Tesla Battery Day leak sparks tease from Elon Musk
Tesla is about to show off its latest advancements in battery technology, and CEO Elon Musk is upping the hype.
Tesla is about to reveal its latest advancements in battery technology, and CEO Elon Musk has suggested that there will be something big in store.
The company is scheduled to hold its live-streamed event on September 22, straight after the annual shareholders meeting scheduled for 1:30 p.m. Pacific time.
On Wednesday, Musk claimed via his Twitter account that the announcements will "be very insane." Musk made the declaration in response to a CleanTechnica article, which focused on a purported photo of Tesla's new battery cell.
The cell image, and the subsequent discussion surrounding it, indicate that anticipation is running high for Tesla's next event.
The battery is one of the most important components of an electric car, and improving it could encourage more drivers to make the switch. It influences how far a car can move between charges, reducing "range anxiety" brought on by a fear of limited high-speed chargers along a given route. It also influences the car's total price, which means savings could make EVs more competitive with traditional cars.
The new leaked image, first shared by Electrek, shows a battery cell produced as part of Tesla's rumored "Roadrunner" project. The in-house project is aimed at reducing costs and boosting production speeds. The cell in the image, Electrek claims, is twice the diameter of the current "2170" cells that Tesla uses for its Model 3 and Model Y vehicles. The "2170" cell is named because it measures 21 millimeters by 70.
Doubling the diameter would lead to quadrupling the internal volume, which could help boost capacity while using fewer cells at a time. This, in turn, would reduce costs due to the reduced amount of packaging used.
Responding to the leak, YouTuber Jordan Giesige wrote on Twitter that his mind "is already blown." Giesige, who hosts the battery-focused channel "The Limiting Factor," explained that he predicted the cell would be "4070," or 40 by 70 millimeters. Rumors around the leak suggest the cell could measure 54 by 98 millimeters.
"This has implications throughout the entire manufacturing stack and for performance specs," Giesige wrote. He explained that Tesla may have found a way to eliminate the packaging that sits above and below a cell.
Giesige also suggested that Tesla's giant cell may be able to make improvements to the battery's density even before making changes to the chemistry. Musk said in 2018 that Tesla's car batteries are currently around 250 watt-hours per kilogram. Giesige wrote this week that Tesla may be able to reach 300 watt-hours with this new cell design. A denser cell could enable innovative new vehicles, like an electric jet that's light enough to take off.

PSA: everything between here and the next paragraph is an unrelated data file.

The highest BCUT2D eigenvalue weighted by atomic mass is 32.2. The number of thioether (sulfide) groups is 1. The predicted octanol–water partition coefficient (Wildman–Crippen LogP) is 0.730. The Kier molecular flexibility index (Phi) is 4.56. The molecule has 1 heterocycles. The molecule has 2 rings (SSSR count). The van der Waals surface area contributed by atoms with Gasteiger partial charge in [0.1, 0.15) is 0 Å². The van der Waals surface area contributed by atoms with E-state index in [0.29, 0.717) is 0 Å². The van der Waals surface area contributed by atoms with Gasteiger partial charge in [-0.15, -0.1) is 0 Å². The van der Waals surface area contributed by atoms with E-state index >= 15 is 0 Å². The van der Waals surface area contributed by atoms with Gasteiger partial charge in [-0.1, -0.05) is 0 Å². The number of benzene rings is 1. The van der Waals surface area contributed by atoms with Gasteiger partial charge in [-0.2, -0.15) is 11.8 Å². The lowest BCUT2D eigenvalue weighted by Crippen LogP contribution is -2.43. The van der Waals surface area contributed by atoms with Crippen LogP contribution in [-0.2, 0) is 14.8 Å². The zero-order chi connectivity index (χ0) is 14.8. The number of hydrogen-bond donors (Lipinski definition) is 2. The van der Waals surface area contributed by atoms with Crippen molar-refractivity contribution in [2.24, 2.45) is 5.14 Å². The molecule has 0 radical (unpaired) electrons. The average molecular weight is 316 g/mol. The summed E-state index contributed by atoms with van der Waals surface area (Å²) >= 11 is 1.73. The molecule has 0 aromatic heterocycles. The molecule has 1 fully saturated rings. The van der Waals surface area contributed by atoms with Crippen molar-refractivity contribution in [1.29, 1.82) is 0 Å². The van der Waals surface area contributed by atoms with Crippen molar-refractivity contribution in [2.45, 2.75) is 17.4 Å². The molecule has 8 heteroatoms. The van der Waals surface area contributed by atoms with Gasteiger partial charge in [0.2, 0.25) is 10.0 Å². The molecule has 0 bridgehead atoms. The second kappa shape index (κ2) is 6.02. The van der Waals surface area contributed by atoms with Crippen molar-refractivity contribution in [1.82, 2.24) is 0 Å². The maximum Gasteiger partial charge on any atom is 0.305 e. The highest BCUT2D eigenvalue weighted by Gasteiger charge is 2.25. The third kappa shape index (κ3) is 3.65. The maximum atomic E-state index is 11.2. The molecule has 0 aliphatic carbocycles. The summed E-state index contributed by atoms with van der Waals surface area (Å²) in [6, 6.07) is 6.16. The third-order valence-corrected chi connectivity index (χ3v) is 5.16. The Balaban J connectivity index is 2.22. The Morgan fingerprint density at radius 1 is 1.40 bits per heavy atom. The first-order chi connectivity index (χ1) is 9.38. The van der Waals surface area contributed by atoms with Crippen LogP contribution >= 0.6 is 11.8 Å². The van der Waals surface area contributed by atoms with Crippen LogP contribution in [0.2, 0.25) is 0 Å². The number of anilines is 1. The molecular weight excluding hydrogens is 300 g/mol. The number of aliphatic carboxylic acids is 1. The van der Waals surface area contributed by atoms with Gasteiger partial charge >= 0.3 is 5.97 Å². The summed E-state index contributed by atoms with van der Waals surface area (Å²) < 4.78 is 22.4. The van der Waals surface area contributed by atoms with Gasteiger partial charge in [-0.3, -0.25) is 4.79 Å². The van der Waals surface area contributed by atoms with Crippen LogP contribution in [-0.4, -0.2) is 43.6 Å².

While Musk responded positively to chatter about the photo leak, he also poured cold water on speculation that he'd already revealed the biggest changes ahead of Battery Day.
A CleanTechnica article published Wednesday speculated that Musk may have already signaled a move from nickel cobalt-based cathodes to iron phosphate-based ones. The latter technology has historically lagged behind in energy density, but the article speculates that Tesla could shift as they are cheaper and easier to produce at speed. The article pointed to comments by Musk in recent months as proof.
Responding on Twitter, Musk denied he'd already revealed the biggest changes:
"No, but you make some great points. Important to note that iron’s cost advantage is partly offset by increased pack mass, so the fully considered cost is closer to nickel. That said, iron alleviates much of the scaling problem."
The Inverse analysis – Tesla is about to unveil a big update to one of its key components. But don't expect bold claims of quadrupling range or massively reduced prices. These advancements are likely to be a more sensible affair.
In a recent interview with Inverse, Giesige explained that Tesla researcher Jeff Dahn has been developing methods to test batteries and improve them with smaller changes. While a new battery technology may claim to offer far superior range while falling behind on other metrics, Giesige claims that Tesla will likely offer smaller advancements of more like 20 percent in almost every area without falling behind in some.
This gradual increase of the "spider diagram" in every direction may not make for such an exciting headline, but for the end-user, it should mean a battery that's better in every way. With the excitement around this week's leaks, anticipation is running high to see quite how much better.